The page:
There are some noble efforts to push back against the disorder in society, which usually come from conservative nationalist movements, but these groups must remember the wise words of Pope Leo XIII from his 1888 encyclical on ‘The Right Ordering of Christian Life’, Exeunte Iam Anno, ‘They who strive by the enforcement of law to extinguish the ever-growing flame of popular passions, strive indeed for what is right and just; but they will labour with little or no result so long as they obstinately reject the power of the Gospel and refuse the assistance of the Church. These evils can be cured only by a change of principles, and by returning in public and private conduct to Jesus Christ and to a Christian rule of life.’ For those who challenge the idea that the Catholic Faith is not the solution to societal ills, Pope Leo XIII replies with these words from St Augustine, ‘Let those who say that the teaching of Christ is hurtful to the State, produce such armies as the maxims of Jesus have enjoined soldiers to bring into being; such governors of provinces; such husbands and wives; such parents and children; such masters and servants; such kings; such judges, and such payers and collectors of tribute, as the Christian teaching instructs them to become, and then let them dare to say that such teaching is hurtful to the State. Nay, rather will they hesitate to own that this discipline, if duly acted up to, is the very mainstay of the commonwealth.’ Unfortunately, Pope Leo XIII’s words fell on many deaf ears during his time. Today, the rot has gotten so bad that one sees the Minister for Health, Simon Harris, attempting to push Catholicism out of health and social policies altogether, tweeting that ‘Religion will not play a role in our health and social policy anymore’. The damage that this is doing and would do will be catastrophic. May he realise the error of his ways before it is too late!
In the midst of the social chaos around us, one could become disheartened and potentially fall into despair. This service, Truth and Freedom Therapy, acknowledges that there are some natural ways of fortifying yourself against the craziness of the world, e.g. basic healthy nutrition and exercise, getting away from the city and its toxicity, talking to a good Catholic friend or therapist, but it also acknowledges its limitations and knows what it cannot provide. To keep one’s sanity in the current climate one needs as much grace and supernatural assistance as possible as Don Felix Sarda Y Salvany points out in his brilliant book, ‘Liberalism Is A Sin’, ‘Unless supernaturally fortified and enlightened, human nature under this moral oppression soon gives way to “human respect”’. The danger of giving into human respect is a huge temptation today with the faithful vastly outnumbered and ridiculed for sticking to the truth. We need every drop of grace that Our Lord blesses us with. We need to nourish ourselves on the Faith, reject the world and its madness and give the world what it needs, i.e. the Truth, rather than expecting anything from it. People who are determined to hold onto the Faith, their reason, and their sanity, face a tricky battle today, but, as Henry Sire points out in his powerful book, ‘Phoenix from the Ashes: The Making, Unmaking and Restoration of Catholic Tradition’, ‘The great missionary successes of the Church have been won by men who had no illusions about the world that they faced, and who knew that their task was to give it the things that it lacked. Gregory the Great did not patronise armed hordes to show how he could immerse himself in the chaos of his time; he fostered monasticism, a withdrawal from the world that ended by conquering the world. St. Augustine did not go to England with an obsequious wish to flatter the cult of Thor and Woden; he went to offer it the light of Rome, and by doing so he conquered a nation for Christ. To know that one faces an unpropitious world does not imply an inability to evangelise it, or despair at doing so. The Church has never faced such a mortally hostile world as the one that crucified its Saviour, yet the lesson of the crucifixation is that the world is saved in its very hostility.’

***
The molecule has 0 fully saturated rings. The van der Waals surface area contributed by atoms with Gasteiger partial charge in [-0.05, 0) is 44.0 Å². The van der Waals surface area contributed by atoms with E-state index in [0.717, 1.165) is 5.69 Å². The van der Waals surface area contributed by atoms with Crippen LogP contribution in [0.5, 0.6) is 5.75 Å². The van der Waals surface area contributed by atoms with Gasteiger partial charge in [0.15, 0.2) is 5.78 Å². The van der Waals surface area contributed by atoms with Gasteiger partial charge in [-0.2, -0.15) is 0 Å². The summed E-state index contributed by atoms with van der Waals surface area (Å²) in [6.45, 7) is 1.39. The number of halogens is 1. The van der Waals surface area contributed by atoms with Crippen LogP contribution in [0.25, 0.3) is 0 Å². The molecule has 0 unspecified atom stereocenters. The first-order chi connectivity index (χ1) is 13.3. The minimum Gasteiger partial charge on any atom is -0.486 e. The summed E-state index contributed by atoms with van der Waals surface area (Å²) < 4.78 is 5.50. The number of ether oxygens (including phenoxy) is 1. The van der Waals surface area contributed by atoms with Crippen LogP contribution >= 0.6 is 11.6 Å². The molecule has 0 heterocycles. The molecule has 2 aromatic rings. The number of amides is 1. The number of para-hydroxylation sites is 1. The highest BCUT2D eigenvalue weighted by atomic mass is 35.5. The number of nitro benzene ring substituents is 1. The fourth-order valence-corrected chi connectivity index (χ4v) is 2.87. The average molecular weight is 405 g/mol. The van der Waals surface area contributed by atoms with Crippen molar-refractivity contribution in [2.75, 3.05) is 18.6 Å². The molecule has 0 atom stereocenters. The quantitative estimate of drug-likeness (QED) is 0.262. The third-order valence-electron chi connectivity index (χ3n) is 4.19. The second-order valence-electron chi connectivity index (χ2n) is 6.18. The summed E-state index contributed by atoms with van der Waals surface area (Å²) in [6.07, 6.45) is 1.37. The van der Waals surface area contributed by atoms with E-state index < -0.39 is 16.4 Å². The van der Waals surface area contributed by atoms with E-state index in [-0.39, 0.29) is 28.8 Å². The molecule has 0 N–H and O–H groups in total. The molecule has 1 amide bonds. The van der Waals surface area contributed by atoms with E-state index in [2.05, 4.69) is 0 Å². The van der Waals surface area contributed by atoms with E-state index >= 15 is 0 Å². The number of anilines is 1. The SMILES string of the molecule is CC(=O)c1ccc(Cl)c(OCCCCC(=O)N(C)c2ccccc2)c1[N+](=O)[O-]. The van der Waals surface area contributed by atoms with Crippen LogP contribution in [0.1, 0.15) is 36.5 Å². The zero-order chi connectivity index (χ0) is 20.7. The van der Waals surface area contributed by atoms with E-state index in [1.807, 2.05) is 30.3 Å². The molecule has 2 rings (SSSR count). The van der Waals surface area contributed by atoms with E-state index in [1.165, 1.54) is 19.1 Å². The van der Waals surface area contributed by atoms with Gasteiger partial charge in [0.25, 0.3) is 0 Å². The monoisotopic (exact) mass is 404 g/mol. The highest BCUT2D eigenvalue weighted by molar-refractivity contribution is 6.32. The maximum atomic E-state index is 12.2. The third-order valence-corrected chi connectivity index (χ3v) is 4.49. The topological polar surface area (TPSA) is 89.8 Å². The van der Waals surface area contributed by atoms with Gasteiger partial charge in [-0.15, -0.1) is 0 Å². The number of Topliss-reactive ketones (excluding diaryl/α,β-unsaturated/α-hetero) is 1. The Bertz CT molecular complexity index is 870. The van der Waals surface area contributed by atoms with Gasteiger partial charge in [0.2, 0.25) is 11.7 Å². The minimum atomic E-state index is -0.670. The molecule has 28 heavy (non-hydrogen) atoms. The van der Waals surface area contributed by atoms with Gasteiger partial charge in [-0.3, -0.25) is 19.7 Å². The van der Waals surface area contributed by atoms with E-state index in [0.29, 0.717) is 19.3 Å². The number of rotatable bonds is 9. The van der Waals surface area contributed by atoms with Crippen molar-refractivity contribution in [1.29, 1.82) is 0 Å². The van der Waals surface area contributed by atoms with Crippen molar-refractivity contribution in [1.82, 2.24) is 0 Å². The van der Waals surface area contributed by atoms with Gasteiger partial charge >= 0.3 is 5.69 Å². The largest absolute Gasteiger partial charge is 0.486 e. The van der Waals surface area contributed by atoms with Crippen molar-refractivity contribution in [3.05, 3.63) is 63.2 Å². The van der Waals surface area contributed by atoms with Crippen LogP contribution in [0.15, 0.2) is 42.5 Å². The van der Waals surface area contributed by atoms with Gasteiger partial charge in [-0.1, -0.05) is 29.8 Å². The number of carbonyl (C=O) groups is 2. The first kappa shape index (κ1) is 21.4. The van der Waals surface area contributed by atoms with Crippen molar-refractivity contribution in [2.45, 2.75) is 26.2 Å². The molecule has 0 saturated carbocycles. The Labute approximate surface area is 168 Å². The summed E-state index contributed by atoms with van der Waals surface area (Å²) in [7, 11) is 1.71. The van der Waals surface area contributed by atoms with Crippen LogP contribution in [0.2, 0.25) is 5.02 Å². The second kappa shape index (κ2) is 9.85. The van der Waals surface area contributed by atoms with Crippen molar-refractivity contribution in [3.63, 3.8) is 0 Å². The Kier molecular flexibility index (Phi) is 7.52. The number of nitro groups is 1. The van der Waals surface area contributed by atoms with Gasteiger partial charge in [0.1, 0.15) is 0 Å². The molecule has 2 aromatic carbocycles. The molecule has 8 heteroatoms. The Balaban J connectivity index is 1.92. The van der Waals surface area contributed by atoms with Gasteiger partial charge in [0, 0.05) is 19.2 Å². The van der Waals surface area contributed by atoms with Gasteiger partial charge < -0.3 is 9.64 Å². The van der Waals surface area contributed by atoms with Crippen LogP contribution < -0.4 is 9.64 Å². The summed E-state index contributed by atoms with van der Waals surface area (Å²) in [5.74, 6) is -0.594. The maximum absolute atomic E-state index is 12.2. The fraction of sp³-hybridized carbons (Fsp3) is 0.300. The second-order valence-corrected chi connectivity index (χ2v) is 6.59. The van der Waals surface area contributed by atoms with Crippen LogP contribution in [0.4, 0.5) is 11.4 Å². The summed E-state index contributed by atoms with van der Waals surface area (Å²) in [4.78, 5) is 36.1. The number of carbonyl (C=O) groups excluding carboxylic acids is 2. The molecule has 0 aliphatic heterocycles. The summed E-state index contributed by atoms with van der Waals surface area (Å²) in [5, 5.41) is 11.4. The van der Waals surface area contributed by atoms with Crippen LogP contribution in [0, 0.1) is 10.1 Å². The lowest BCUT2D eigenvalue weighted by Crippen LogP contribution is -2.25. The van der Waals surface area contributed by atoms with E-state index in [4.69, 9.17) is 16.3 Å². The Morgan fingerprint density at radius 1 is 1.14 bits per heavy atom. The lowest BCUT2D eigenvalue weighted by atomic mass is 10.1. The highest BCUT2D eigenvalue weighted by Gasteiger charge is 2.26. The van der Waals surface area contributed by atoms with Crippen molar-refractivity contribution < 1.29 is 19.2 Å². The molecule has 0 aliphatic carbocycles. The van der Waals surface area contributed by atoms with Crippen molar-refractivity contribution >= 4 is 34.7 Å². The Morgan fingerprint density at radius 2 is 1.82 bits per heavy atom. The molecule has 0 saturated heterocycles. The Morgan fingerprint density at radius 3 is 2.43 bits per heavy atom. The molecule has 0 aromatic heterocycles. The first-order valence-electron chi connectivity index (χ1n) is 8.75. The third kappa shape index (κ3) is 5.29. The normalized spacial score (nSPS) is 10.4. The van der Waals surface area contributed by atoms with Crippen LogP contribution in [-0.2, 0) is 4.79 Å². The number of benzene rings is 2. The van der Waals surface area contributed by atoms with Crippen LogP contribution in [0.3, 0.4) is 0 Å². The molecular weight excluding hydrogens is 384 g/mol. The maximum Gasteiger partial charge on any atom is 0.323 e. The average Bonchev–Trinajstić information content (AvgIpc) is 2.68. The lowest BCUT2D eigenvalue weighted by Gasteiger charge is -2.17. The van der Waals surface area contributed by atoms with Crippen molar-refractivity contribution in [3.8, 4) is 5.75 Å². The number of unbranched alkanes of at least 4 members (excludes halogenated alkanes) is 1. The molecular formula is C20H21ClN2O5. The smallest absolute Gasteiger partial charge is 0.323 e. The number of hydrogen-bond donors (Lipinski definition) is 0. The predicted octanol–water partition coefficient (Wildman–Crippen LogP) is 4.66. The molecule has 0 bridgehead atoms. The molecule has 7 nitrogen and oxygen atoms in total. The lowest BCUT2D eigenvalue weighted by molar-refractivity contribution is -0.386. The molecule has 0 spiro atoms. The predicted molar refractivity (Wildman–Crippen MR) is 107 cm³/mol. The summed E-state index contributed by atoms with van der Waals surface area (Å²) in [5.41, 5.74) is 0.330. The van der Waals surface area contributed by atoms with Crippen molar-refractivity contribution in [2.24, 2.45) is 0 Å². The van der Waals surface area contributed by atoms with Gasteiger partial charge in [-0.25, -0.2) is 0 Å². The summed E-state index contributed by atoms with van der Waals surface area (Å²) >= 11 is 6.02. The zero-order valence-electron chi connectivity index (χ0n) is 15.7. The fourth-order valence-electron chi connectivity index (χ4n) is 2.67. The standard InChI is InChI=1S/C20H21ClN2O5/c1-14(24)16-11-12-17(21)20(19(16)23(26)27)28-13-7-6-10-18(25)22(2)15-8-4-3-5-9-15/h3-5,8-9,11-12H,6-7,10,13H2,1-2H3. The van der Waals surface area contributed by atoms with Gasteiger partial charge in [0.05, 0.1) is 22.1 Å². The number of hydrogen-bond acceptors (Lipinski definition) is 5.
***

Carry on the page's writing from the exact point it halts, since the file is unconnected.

So, while the social machinery encourages and promotes the efforts of the wicked today, let us not marvel or wonder at the hatred the world has for the truth and those that live it (1 John 3:13). Instead let us acknowledge the reality of the challenge before us and let us ‘be wise as serpents and simple as doves’ (Matthew 10:16) and use these times to sanctify ourselves.
God bless you in your endeavours. May you respond to and be nourished on the abundant graces He generously offers.